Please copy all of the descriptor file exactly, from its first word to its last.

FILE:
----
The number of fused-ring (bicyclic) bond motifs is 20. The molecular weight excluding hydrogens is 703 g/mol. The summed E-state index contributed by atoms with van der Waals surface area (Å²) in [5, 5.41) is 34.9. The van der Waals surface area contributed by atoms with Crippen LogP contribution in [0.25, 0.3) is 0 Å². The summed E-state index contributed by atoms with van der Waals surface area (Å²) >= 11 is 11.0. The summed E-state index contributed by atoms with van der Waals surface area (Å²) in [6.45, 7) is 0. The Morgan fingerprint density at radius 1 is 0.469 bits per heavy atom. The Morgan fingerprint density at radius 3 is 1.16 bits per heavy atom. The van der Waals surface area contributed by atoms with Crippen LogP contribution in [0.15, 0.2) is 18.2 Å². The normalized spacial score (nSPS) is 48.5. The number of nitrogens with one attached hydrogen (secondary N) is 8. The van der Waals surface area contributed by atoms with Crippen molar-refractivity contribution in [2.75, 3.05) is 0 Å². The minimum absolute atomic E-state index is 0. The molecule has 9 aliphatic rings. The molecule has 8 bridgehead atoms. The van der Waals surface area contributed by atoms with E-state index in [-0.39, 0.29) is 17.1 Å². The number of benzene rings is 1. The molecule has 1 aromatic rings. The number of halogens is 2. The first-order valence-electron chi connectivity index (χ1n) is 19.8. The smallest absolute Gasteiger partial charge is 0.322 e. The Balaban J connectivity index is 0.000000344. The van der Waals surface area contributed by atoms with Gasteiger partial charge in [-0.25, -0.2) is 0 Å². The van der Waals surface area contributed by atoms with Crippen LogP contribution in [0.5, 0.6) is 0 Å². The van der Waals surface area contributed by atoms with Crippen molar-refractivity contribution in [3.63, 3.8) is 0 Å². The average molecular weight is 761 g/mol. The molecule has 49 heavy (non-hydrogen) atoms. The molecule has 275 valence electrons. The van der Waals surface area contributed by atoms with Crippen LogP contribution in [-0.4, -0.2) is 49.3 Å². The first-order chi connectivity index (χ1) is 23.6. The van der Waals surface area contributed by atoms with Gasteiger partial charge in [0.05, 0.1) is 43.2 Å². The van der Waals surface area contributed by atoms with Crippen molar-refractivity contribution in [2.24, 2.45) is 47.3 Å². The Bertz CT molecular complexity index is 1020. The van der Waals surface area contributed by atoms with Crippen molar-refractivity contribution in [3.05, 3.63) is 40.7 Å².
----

The number of fused-ring (bicyclic) bond motifs is 20. The molecular weight excluding hydrogens is 703 g/mol. The summed E-state index contributed by atoms with van der Waals surface area (Å²) in [5, 5.41) is 34.9. The van der Waals surface area contributed by atoms with Crippen LogP contribution in [0.25, 0.3) is 0 Å². The summed E-state index contributed by atoms with van der Waals surface area (Å²) >= 11 is 11.0. The summed E-state index contributed by atoms with van der Waals surface area (Å²) in [6.45, 7) is 0. The Morgan fingerprint density at radius 1 is 0.469 bits per heavy atom. The Morgan fingerprint density at radius 3 is 1.16 bits per heavy atom. The van der Waals surface area contributed by atoms with Crippen LogP contribution in [0.15, 0.2) is 18.2 Å². The normalized spacial score (nSPS) is 48.5. The number of nitrogens with one attached hydrogen (secondary N) is 8. The van der Waals surface area contributed by atoms with Crippen molar-refractivity contribution in [2.75, 3.05) is 0 Å². The minimum absolute atomic E-state index is 0. The molecule has 9 aliphatic rings. The molecule has 8 bridgehead atoms. The van der Waals surface area contributed by atoms with E-state index in [-0.39, 0.29) is 17.1 Å². The number of benzene rings is 1. The molecule has 1 aromatic rings. The number of halogens is 2. The first-order valence-electron chi connectivity index (χ1n) is 19.8. The smallest absolute Gasteiger partial charge is 0.322 e. The Balaban J connectivity index is 0.000000344. The van der Waals surface area contributed by atoms with Gasteiger partial charge in [-0.25, -0.2) is 0 Å². The van der Waals surface area contributed by atoms with Crippen LogP contribution in [0.5, 0.6) is 0 Å². The van der Waals surface area contributed by atoms with Crippen molar-refractivity contribution in [3.63, 3.8) is 0 Å². The average molecular weight is 761 g/mol. The molecule has 49 heavy (non-hydrogen) atoms. The molecule has 275 valence electrons. The van der Waals surface area contributed by atoms with Crippen LogP contribution in [-0.4, -0.2) is 49.3 Å². The first-order chi connectivity index (χ1) is 23.6. The van der Waals surface area contributed by atoms with Gasteiger partial charge in [0.05, 0.1) is 43.2 Å². The van der Waals surface area contributed by atoms with Crippen molar-refractivity contribution in [2.24, 2.45) is 47.3 Å². The Bertz CT molecular complexity index is 1020. The van der Waals surface area contributed by atoms with Crippen molar-refractivity contribution in [3.05, 3.63) is 40.7 Å².